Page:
Holy Rosary Catholic School in Idaho Falls held its annual Heroes Lunch on Tuesday, the 17th anniversary of the Sept. 11 terrorist attacks.
School administrators invited local first responders and members of the military to eat lunch and converse with students, hoping the students would learn to appreciate local service members.
The event began with a flag-raising ceremony in front of the school, where students, administrators and their guests recited the pledge of allegiance and said a prayer.
Holy Rosary Principal Carina VanPelt, whose grandfather, father and husband all served in the military, gave a speech about her personal connection and gratitude for first responders and military members.
Then, the party moved inside for lunch: a barbecue pulled-pork sandwich, carrots, pineapple, salad and milk.
According to VanPelt, older students have history lessons about 9/11 but most of the younger students don’t make the connection between the Heroes Lunch and the 9/11 attacks. Administrators focus instead on encouraging students to appreciate service members in the local community.
Vanessa Prairie, a Holy Rosary administrator in charge of planning the Heroes Lunch, said to prepare for the sixth annual event students made decorations for the lunchroom and had lessons about patriotism.
”We have a lot more students in the school this year so we feel strongly that we are touching a lot of different members in the community through the children,” Prairie said.
Edward Zaladonis, 63, of Idaho Falls, served four years in the United States Air Force and worked for 35 years at the local Naval Reactors Facility. He also has three granddaughters who attend Holy Rosary.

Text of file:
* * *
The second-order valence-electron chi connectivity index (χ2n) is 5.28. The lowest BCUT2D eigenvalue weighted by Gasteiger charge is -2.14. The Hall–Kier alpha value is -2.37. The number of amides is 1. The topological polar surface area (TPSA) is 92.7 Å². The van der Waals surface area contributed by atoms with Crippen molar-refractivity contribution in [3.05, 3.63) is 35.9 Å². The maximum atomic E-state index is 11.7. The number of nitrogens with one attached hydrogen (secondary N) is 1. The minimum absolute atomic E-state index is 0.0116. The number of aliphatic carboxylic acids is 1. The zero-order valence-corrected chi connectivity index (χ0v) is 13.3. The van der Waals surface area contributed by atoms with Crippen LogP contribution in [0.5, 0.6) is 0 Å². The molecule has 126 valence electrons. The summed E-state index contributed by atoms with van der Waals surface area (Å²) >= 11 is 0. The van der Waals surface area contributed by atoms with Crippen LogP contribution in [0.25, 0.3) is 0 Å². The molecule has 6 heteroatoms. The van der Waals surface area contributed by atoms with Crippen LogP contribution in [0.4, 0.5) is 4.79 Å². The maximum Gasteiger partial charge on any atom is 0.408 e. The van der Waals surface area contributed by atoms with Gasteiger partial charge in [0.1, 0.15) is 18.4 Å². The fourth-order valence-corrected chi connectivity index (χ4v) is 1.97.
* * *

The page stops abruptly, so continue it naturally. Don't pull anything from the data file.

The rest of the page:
“They’ve developed a lot more respect for that kind of a service since they’ve been around people that do it,” Zaladonis said.
Early in the lunch, some police officers rushed out of the cafeteria, responding to an emergency dispatch call. Zaladonis took the opportunity to finish the officers’ lunch.
“I’m just getting ahead of the cleanup here,” said Zaladonis, who graduated from Holy Rosary in the 1960s and now volunteers there washing dishes to keep busy during retirement.
One officer who stayed behind during the emergency call was Bryan Lovell, 44, of Bonneville County. Lovell, a sergeant for the Bonneville County Sheriff’s Office, was likely the most popular officer in the room as he passed out sheriff badge stickers.
“Sitting down with these kids, having lunch with them and talking to them and answering questions and seeing their happy faces, it’s a good feeling,” Lovell said.
Students peppered Lovell with questions about his police car, whether he’s arrested people and what the fuss was about on the officers’ radios. The emergency call was resolved quickly, Lovell said, but students wanted regular status updates.
While Lovell faced interrogation, Kendra Campbell, 9, of Idaho Falls played four square — a popular playground game — with a firefighter.
“They have a fun time and we do, too” Campbell, a fourth-grader, said.
When asked whether she has family members who serve in the military or as public safety officers, Campbell said she has an uncle in the “submarines.” She later confirmed that she meant “the Marines.”
“I’m glad for everybody that came to the hero lunch today,” Campbell said of the first responders present. “They save our country for us and they save other people. It would be cool if I could be one one day.”